Big Brains on E-Books

Daniel Roland

The transformation of the book industry has reached a tipping point. Electronic books now outsell paperbacks on Amazon, the retailer recently announced. And Borders, the second-largest bookstore chain in the United States, is reportedly considering a bankruptcy filing. With books evolving at warp speed, we polled some literary brains on the future of reading:

JUDITH REGAN, book editor and SiriusXM host: Books are going to get both longer and shorter. I think they will be more affordable. Books are pretty expensive. Publishers are so silly because they focus on "We're not going to be selling so many hardcover books at $26." Yeah, but you're going to sell infinitely more electronically, so what are you complaining about? I view it as a greater opportunity.

I just read Cleopatra; I read it on my iPad. I love my iPad. I'm marrying my iPad! It's great because I travel, and I don't want to carry a billion things with me.

DAVE EGGERS, author and founder of the publishing house McSweeney's: I don't own an e-reader, and I've never read a page on an e-reader. I do everything I can to avoid more screen time.

I don't think e-books have topped 10 percent of the market. My guess is that it will be about 15 to 20 percent of the market, because e-readers are expensive, and they'll continue to be expensive.

Not to diminish the value of a paperback, when it comes to somebody investing in a hardcover, it's something you want to keep. Everything from a cloth-case wrap to a leatherette to a foil-stamped cover, heavier paper, better binding, innovative cover design. You have to give readers a choice, between a richer experience with paper and board and cloth, and a more sterile experience through an electronic reader. We just try to make every aspect of the physical book as good as it can possibly be, because that's our greatest hedge against the dominance of e-books.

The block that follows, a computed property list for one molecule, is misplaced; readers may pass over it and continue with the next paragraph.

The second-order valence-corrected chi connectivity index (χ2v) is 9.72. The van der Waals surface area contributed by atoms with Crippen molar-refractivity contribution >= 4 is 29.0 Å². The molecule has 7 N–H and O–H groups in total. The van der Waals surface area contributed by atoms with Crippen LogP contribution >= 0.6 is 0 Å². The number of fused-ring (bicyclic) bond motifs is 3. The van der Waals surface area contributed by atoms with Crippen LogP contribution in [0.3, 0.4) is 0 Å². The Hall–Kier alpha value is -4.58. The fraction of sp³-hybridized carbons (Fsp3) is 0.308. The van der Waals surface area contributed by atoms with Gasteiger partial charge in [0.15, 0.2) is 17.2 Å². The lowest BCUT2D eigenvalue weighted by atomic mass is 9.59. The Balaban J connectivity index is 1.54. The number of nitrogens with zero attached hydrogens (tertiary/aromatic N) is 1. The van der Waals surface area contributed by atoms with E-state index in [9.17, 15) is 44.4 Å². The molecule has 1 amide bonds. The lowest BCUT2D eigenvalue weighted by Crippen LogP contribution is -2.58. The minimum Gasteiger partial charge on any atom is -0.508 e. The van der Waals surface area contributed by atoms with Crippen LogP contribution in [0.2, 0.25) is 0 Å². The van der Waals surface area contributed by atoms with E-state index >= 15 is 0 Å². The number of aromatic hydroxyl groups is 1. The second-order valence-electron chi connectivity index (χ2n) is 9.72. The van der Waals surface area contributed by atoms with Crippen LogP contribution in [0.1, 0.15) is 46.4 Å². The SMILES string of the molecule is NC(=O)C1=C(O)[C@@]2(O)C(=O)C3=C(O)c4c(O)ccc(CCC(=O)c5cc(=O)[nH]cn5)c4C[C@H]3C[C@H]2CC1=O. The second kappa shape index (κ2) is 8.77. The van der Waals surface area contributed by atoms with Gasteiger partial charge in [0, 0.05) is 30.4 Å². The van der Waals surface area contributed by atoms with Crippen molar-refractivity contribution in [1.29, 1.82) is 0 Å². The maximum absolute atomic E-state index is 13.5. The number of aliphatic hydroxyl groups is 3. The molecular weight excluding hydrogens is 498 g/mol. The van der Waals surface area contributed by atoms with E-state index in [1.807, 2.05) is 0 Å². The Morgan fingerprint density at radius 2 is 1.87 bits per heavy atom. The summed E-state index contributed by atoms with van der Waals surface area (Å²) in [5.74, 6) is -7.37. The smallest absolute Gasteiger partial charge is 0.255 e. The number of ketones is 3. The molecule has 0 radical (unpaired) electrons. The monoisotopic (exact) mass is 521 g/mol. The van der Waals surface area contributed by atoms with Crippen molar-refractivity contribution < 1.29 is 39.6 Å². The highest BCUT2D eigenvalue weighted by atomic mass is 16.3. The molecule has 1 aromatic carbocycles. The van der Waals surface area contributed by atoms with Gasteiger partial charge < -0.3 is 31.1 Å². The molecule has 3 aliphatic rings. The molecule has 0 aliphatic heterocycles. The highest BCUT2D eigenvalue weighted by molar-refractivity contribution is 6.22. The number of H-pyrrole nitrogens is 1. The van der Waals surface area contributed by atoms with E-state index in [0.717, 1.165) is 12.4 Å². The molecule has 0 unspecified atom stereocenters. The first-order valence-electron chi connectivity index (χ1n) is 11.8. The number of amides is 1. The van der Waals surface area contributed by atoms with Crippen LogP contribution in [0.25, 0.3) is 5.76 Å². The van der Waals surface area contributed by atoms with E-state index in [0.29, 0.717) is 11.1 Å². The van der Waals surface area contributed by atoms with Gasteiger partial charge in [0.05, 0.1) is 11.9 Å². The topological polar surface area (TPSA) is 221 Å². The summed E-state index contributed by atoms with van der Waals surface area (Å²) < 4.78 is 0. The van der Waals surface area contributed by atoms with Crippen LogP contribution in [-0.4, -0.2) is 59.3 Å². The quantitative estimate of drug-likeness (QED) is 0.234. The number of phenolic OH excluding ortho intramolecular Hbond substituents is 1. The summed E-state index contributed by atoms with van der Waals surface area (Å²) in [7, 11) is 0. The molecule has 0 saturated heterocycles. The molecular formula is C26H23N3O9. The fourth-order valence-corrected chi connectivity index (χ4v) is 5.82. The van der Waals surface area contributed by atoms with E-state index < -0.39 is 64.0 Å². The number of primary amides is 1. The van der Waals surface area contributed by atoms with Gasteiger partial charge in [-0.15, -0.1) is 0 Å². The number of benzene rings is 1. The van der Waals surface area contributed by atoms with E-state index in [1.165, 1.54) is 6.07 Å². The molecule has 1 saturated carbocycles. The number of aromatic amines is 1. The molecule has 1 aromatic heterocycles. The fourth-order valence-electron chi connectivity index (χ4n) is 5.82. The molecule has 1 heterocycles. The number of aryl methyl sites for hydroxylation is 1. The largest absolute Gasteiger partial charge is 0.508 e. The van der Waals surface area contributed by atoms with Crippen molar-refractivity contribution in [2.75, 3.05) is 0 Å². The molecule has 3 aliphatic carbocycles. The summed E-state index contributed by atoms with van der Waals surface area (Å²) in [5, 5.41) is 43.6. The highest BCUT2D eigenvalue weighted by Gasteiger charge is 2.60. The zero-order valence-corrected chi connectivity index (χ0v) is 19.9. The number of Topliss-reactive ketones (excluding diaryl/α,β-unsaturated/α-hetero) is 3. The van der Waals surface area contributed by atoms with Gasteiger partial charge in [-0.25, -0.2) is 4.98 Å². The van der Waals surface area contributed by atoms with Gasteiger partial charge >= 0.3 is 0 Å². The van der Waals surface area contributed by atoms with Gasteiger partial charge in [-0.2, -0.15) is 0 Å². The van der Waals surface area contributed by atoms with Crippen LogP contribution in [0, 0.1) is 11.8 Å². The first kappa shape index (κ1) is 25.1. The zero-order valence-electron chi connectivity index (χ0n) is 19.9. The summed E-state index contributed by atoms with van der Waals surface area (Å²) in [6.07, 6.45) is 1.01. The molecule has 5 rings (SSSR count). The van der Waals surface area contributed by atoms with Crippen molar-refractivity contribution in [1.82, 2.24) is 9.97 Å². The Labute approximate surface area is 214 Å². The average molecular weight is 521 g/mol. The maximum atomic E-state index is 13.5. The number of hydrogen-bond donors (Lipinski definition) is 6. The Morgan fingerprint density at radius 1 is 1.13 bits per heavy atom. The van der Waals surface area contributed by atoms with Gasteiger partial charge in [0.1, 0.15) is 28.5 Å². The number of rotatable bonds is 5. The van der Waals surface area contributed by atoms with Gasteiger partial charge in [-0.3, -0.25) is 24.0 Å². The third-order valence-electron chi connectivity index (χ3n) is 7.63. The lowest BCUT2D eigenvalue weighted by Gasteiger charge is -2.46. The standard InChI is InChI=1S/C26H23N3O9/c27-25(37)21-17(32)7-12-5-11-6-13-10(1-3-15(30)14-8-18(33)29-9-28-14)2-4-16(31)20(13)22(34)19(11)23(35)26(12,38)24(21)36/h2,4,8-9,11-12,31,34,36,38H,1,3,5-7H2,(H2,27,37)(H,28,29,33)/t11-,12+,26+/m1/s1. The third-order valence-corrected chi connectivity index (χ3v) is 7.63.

JAMES H. BILLINGTON, librarian of Congress: The new immigrants don't shoot the old inhabitants when they come in. One technology tends to supplement rather than supplant. How you read is not as important as: will you read? And will you read something that's a book—the sustained train of thought of one person speaking to another? Search techniques are embedded in e-books that invite people to dabble rather than follow a full train of thought. This is part of a general cultural problem.

WILLIAM LYNCH, Barnes & Noble CEO: We've maintained in the last few years there will be fewer bookstores. Barnes & Noble will benefit from that. We have the best real-estate and business model in the world. Books are still a majority of what we sell in stores, but they are becoming less and less. You've started to see some of that evolution—creating our Nook reading area and digital reading lounges and kiosks, even the digital kids' reading areas.

Amazon does not equal the market. About 50 percent of physical books are sold in non-bookstore outlets, like drugstores and club stores. There are people with agendas in this industry, but the physical book is not going anywhere.

JOYCE CAROL OATES, author: My husband, Charlie, is a neuroscientist, and of course he immediately ordered both the Kindle and iPad. When we travel, we read books and The New York Times on the iPad. I'd much rather have a book.

With Jennie Yabroff